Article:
Why Shankar Sharma bets on this stock

By Morningstar |  26-10-16 | 

At the Morningstar Investment Conference held last week, Shankar Sharma, the vice chairman and joint managing director of First Global, shared his stock picking strategy.

In a riveting and engaging manner, so typical of him, he explained why he courted Apple, Amazon and IndusInd Bank when they were still the ugly ducklings of the market. You can read all about it here.

But what was really interesting is his take on the Twitter stock.

Rumours began early October this year that Twitter’s board was meeting with potential bidders: Google, Apple, Walt Disney, Salesforce. That drove the stock price up, but it began to slide as one-by-one the contenders dropped. Now the price has once again jumped on news of Walt Disney Co. showing a renewed interest.

When the stock was listed on Nasdaq in 2013, it opened at $45.10, peaked at $50 and closed at $44.90. Today it is trading at around $17.

Meanwhile, the company plans another round of layoffs. The company is struggling to grow top-line results, and in the second quarter of the year reported a net loss of $107 million, which is an improvement over a net loss of $136.6 million in the year-earlier period. Also, the company posted quarterly revenue of $602 million, up 20% year-over-year.

Shankar Sharma on why Twitter meets the test of what looks like a great bet.

  • The company has very little debt.
  • Twitter has a market cap of around $12 billion, with $3 billion in cash. So the net market cap is around $9 billion.
  • The market cap is less than Flipkart's market cap. EBITDA is $600 million, runs at about 25% EBITDA, which is terrific by any standards.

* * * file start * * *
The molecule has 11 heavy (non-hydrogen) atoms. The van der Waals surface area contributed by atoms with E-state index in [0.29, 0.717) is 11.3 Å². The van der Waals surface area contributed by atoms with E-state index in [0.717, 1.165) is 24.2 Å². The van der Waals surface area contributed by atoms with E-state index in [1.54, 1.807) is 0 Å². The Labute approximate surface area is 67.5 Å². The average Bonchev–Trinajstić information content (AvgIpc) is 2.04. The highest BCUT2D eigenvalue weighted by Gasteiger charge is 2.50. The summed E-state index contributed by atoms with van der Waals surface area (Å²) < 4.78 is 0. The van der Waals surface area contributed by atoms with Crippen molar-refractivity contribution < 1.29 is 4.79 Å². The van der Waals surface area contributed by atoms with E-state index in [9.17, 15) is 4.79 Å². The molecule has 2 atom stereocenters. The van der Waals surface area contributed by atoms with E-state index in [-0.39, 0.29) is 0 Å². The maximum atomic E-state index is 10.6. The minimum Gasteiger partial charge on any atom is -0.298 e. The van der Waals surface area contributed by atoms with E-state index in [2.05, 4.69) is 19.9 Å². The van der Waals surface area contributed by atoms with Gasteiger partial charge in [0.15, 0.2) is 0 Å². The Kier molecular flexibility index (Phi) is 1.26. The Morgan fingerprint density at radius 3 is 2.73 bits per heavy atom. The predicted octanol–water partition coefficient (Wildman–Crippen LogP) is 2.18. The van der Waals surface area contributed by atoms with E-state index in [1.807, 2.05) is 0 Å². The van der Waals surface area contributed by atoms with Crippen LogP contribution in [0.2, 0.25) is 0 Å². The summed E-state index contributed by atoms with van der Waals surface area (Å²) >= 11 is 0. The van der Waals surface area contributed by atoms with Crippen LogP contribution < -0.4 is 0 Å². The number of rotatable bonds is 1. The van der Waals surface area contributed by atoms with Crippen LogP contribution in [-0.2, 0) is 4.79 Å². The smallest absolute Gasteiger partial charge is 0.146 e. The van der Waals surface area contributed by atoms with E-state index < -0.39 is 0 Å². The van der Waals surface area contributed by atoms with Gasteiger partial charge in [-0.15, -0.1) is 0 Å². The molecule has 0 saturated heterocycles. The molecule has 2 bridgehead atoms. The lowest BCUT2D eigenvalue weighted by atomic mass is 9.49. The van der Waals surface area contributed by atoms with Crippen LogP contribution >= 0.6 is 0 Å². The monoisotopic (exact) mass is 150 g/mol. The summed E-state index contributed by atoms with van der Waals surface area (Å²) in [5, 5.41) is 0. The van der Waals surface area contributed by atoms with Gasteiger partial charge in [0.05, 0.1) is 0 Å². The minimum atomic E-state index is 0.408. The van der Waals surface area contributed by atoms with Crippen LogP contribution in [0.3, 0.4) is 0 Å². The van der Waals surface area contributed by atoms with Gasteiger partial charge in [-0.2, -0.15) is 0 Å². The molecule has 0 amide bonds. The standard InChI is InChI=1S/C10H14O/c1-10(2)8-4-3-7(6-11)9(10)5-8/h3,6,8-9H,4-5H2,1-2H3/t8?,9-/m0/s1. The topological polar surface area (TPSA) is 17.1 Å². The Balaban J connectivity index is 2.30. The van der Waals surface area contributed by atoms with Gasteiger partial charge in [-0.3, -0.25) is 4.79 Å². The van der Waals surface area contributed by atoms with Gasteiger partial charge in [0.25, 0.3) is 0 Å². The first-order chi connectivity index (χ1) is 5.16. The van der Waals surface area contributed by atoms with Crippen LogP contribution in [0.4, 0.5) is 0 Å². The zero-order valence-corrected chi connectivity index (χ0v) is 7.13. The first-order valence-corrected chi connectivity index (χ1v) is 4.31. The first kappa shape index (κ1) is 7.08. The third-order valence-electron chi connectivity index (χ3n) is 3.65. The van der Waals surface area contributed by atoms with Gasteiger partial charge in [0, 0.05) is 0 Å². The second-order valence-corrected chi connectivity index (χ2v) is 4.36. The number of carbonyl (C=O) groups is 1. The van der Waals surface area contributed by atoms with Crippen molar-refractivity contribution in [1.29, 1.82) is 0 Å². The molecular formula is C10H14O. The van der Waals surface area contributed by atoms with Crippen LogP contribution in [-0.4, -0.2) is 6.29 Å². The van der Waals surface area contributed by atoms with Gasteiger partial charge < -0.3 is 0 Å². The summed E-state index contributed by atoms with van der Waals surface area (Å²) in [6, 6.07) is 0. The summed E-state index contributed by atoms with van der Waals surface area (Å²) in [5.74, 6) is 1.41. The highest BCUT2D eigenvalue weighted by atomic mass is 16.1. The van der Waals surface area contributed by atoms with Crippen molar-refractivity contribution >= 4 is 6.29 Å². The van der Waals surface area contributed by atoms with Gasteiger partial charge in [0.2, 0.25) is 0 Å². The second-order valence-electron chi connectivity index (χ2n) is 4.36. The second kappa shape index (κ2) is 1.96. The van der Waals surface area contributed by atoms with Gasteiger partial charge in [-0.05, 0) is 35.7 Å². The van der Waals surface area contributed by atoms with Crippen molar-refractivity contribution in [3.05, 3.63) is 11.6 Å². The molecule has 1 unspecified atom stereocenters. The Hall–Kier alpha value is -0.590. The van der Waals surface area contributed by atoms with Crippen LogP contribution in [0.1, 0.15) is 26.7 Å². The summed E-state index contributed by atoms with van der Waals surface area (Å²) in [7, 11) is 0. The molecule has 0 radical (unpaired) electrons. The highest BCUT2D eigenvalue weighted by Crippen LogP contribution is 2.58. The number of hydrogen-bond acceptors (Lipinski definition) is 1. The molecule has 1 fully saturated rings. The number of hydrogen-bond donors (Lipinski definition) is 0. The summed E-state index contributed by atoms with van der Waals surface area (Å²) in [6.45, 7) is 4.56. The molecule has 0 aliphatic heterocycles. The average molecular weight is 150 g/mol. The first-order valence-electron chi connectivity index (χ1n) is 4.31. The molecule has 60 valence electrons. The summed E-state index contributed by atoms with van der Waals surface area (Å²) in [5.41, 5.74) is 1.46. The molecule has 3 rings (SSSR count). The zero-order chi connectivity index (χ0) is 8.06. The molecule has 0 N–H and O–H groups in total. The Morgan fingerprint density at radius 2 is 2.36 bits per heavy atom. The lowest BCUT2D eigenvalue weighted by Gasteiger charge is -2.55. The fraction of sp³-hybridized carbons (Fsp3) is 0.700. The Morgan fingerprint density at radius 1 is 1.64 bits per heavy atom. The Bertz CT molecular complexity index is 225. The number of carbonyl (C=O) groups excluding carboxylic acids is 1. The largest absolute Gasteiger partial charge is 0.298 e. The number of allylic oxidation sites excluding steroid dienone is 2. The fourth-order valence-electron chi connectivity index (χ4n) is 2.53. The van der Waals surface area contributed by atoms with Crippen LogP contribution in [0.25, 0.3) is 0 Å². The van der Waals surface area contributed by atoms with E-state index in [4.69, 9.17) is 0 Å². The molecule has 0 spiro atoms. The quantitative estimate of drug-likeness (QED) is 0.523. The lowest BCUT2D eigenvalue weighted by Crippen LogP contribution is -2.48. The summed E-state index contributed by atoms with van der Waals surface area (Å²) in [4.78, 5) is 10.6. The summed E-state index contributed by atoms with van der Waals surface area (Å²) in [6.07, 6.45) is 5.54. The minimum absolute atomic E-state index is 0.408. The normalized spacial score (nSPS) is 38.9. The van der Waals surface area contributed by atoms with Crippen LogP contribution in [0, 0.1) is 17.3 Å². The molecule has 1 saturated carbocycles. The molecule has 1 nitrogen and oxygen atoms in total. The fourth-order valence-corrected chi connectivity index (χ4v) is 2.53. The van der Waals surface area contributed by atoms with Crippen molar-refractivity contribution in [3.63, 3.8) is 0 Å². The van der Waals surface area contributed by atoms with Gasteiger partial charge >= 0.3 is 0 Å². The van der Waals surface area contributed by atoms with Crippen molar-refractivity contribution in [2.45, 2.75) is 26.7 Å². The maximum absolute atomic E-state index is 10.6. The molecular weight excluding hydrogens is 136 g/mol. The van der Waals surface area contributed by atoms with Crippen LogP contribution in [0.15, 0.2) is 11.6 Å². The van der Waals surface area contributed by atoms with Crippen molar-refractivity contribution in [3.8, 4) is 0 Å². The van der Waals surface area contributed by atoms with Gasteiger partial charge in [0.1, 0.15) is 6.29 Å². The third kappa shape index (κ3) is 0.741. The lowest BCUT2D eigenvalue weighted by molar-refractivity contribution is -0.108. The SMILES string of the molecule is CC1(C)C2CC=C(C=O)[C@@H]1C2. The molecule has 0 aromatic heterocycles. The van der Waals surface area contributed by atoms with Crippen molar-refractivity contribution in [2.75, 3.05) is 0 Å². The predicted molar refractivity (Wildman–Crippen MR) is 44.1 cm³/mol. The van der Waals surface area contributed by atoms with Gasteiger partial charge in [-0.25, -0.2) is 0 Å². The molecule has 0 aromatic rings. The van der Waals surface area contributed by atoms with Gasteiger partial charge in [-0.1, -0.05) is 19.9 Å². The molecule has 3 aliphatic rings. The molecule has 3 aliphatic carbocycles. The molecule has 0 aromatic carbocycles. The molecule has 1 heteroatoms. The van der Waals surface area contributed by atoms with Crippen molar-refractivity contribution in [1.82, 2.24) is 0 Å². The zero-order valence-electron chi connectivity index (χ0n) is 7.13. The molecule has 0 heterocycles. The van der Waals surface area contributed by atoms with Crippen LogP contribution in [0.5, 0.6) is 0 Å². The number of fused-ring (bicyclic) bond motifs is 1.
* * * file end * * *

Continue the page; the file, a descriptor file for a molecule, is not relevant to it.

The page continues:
• Free cash is about $600-700 million every year so it’s not a cash-burning tech company. It is a solid company, with a solid EBITDA, and a solid free cash flow. Below EBITDA they have only depreciation and stock compensation losses. So actually it shows a loss at the bottom line, but that's basically some element of depreciation and a big element of the stock options that they have granted, which is being expensed out.
  • So, in reality, Twitter is actually - as far as any reasonable method of profitability is concerned - a profitable company. It is not a basket case company by any standards.
  • Stock is near all-time lows from the time it listed.

Comparison with Snapchat

  • Snapchat is coming out with an Initial Public Offering, or IPO, probably in March 2017 and is looking at a $25 billion valuation. The market capitalisation of Snapchat is $25 billion versus $10-13 billion for Twitter.
  • Snapchat has 15 crore subscribers versus 35 crores for Twitter.
  • Snapchat has $300 million in revenue versus nearly $3 billion for Twitter.

So while the number of subscribers is just 2x, the revenue is 10x. That tells you how much more Twitter milks its subscribers when compared to Snapchat.

  • Snapchat is very American-centric with a limited sphere of influence. Twitter, on the other hand, has a vast sphere of influence. It's a global play. The news that gets broken on Twitter is much faster than any other media platform in the world.

With the U.S. elections coming up, the 2019 elections in India, sharp increase in extreme rightwing politics across the world – India, U.S. and Europe. And in fact, not just extreme rightwing, you are seeing extreme politics coming in, so centrist politics is out, whether it's a rightwing that's being replaced by left, whether it's left being replaced by right, people want the incumbent out.

When you have such an environment– and I see that continuing for a long time worldwide – Twitter is the only place where you can vent, you can troll, you can go and attack your opponents. Where else can you do that? Not on Facebook.

So, my case is that trolling is great. It will add subscribers and I think before the 2019 elections, there will be huge trolling for all people going to participate. So, India will, in my view, contribute another 10-15 crore subscribers, if not more, to Twitter.

Where else can a troll army be assembled as easily as on Twitter? There is no other platform in the world.

Shankar Sharma explained this in context of his 5-point criteria which he uses to select potential multibaggers. This stock qualifies.

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